The gut microbiome is a well-recognized modulator of host immunity, and its compositions differ between geographically separated human populations. Systemic innate immune responses to microbial derivatives also differ between geographically distinct human populations. However, the potential role of the microbiome in mediating geographically varied immune responses is unexplored. We here applied 16S amplicon sequencing to profile the stool microbiome and, in parallel, measured whole-blood innate immune cytokine responses to several pattern recognition receptor (PRR) agonists among 2-year-old children across biogeographically diverse settings. Microbiomes differed mainly between high- and low-resource environments and were not strongly associated with other demographic factors. We found strong correlations between responses to Toll-like receptor 2 (TLR2) and relative abundances of Bacteroides and Prevotella populations, shared among Canadian and Ecuadorean children. Additional correlations between responses to TLR2 and bacterial populations were specific to individual geographic cohorts. As a proof of concept, we gavaged germfree mice with human donor stools and found murine splenocyte responses to TLR stimulation were consistent with responses of the corresponding human donor populations. This study identified differences in immune responses correlating to gut microbiomes across biogeographically diverse settings and evaluated biological plausibility using a mouse model. This insight paves the way to guide optimization of population-specific interventions aimed to improve child health outcomes.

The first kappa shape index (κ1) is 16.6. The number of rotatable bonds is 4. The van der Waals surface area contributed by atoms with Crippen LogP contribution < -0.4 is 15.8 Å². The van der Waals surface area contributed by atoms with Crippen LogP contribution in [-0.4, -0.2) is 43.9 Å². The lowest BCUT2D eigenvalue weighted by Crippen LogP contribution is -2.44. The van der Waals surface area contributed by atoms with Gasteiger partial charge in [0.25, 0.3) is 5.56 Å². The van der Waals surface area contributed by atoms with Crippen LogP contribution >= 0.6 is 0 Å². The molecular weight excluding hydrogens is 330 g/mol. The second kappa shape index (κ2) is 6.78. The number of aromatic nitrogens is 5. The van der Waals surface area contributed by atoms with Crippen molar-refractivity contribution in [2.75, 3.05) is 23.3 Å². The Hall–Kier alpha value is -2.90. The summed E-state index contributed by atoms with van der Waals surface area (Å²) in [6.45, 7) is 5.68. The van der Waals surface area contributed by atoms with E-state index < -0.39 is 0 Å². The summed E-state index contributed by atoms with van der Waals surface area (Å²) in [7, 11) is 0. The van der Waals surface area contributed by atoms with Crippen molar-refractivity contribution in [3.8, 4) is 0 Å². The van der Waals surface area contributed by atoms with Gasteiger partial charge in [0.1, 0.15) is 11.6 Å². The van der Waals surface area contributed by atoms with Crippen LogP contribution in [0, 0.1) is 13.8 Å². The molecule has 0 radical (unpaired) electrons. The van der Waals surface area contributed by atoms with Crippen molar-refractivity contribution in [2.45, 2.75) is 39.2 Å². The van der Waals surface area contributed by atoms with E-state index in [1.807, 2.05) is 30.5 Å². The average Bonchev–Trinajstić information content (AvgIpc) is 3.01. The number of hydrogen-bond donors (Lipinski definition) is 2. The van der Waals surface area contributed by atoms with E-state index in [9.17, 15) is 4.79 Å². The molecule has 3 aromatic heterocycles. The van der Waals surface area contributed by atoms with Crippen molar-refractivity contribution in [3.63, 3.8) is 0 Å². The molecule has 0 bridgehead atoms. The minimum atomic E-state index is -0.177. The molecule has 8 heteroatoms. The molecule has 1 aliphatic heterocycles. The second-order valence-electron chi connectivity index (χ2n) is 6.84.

Finlay & Mohn Labs
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